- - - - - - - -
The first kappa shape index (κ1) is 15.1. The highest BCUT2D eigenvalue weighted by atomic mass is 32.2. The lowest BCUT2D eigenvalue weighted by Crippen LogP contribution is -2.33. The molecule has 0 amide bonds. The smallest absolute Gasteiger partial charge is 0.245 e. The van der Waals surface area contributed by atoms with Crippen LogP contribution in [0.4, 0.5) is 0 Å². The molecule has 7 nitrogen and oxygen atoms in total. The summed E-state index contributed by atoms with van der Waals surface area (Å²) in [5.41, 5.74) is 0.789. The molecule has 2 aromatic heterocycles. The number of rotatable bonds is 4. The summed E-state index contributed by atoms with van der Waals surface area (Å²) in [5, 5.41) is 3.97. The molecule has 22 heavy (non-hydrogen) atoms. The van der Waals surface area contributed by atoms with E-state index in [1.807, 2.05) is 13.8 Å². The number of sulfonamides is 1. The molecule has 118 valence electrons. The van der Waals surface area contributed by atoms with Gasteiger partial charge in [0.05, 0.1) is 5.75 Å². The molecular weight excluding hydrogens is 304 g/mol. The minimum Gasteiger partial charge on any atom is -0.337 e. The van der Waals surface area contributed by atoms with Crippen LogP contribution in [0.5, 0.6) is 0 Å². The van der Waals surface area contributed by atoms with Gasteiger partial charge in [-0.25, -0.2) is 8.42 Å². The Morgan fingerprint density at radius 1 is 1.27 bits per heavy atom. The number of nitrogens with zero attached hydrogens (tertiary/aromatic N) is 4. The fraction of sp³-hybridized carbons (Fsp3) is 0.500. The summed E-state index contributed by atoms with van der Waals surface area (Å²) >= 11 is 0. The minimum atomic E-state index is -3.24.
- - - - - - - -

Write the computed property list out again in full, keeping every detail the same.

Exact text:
The first kappa shape index (κ1) is 15.1. The highest BCUT2D eigenvalue weighted by atomic mass is 32.2. The lowest BCUT2D eigenvalue weighted by Crippen LogP contribution is -2.33. The molecule has 0 amide bonds. The smallest absolute Gasteiger partial charge is 0.245 e. The van der Waals surface area contributed by atoms with Crippen LogP contribution in [0.4, 0.5) is 0 Å². The molecule has 7 nitrogen and oxygen atoms in total. The summed E-state index contributed by atoms with van der Waals surface area (Å²) in [5.41, 5.74) is 0.789. The molecule has 2 aromatic heterocycles. The number of rotatable bonds is 4. The summed E-state index contributed by atoms with van der Waals surface area (Å²) in [5, 5.41) is 3.97. The molecule has 22 heavy (non-hydrogen) atoms. The van der Waals surface area contributed by atoms with E-state index in [1.807, 2.05) is 13.8 Å². The number of sulfonamides is 1. The molecule has 118 valence electrons. The van der Waals surface area contributed by atoms with Gasteiger partial charge in [0.05, 0.1) is 5.75 Å². The molecular weight excluding hydrogens is 304 g/mol. The minimum Gasteiger partial charge on any atom is -0.337 e. The van der Waals surface area contributed by atoms with Crippen LogP contribution in [0.5, 0.6) is 0 Å². The van der Waals surface area contributed by atoms with Gasteiger partial charge in [-0.25, -0.2) is 8.42 Å². The Morgan fingerprint density at radius 1 is 1.27 bits per heavy atom. The number of nitrogens with zero attached hydrogens (tertiary/aromatic N) is 4. The fraction of sp³-hybridized carbons (Fsp3) is 0.500. The summed E-state index contributed by atoms with van der Waals surface area (Å²) >= 11 is 0. The minimum atomic E-state index is -3.24.